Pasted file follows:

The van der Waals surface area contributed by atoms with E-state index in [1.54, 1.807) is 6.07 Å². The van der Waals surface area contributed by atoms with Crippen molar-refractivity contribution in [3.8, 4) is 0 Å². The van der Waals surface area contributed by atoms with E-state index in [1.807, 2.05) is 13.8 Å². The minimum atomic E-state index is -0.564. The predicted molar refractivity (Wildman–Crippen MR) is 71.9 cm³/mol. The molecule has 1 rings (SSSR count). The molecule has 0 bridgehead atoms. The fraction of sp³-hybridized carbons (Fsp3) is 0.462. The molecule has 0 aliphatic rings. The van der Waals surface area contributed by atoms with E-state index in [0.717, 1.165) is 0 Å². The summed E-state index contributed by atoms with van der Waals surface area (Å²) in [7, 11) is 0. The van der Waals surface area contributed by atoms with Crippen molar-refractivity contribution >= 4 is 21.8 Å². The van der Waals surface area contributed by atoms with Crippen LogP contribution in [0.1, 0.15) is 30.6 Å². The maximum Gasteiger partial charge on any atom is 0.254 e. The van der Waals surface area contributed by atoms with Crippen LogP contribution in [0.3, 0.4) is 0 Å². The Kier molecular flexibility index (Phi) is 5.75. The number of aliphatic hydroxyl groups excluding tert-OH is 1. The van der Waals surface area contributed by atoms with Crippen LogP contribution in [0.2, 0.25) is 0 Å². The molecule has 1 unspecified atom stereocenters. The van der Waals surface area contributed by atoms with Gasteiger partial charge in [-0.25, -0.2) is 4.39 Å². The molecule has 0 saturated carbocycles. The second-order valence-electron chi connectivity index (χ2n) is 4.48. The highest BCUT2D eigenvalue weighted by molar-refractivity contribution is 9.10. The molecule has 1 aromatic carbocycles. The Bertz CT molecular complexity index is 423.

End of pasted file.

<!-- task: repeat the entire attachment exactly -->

The van der Waals surface area contributed by atoms with E-state index in [1.54, 1.807) is 6.07 Å². The van der Waals surface area contributed by atoms with Crippen molar-refractivity contribution in [3.8, 4) is 0 Å². The van der Waals surface area contributed by atoms with E-state index in [1.807, 2.05) is 13.8 Å². The minimum atomic E-state index is -0.564. The predicted molar refractivity (Wildman–Crippen MR) is 71.9 cm³/mol. The molecule has 1 rings (SSSR count). The molecule has 0 bridgehead atoms. The fraction of sp³-hybridized carbons (Fsp3) is 0.462. The molecule has 0 aliphatic rings. The van der Waals surface area contributed by atoms with E-state index in [0.717, 1.165) is 0 Å². The summed E-state index contributed by atoms with van der Waals surface area (Å²) in [7, 11) is 0. The van der Waals surface area contributed by atoms with Crippen molar-refractivity contribution >= 4 is 21.8 Å². The van der Waals surface area contributed by atoms with Crippen LogP contribution in [0.1, 0.15) is 30.6 Å². The maximum Gasteiger partial charge on any atom is 0.254 e. The van der Waals surface area contributed by atoms with Crippen LogP contribution in [0.3, 0.4) is 0 Å². The Kier molecular flexibility index (Phi) is 5.75. The number of aliphatic hydroxyl groups excluding tert-OH is 1. The van der Waals surface area contributed by atoms with Crippen LogP contribution in [0.2, 0.25) is 0 Å². The molecule has 1 unspecified atom stereocenters. The van der Waals surface area contributed by atoms with Gasteiger partial charge in [-0.25, -0.2) is 4.39 Å². The molecule has 0 saturated carbocycles. The second-order valence-electron chi connectivity index (χ2n) is 4.48. The highest BCUT2D eigenvalue weighted by molar-refractivity contribution is 9.10. The molecule has 1 aromatic carbocycles. The Bertz CT molecular complexity index is 423.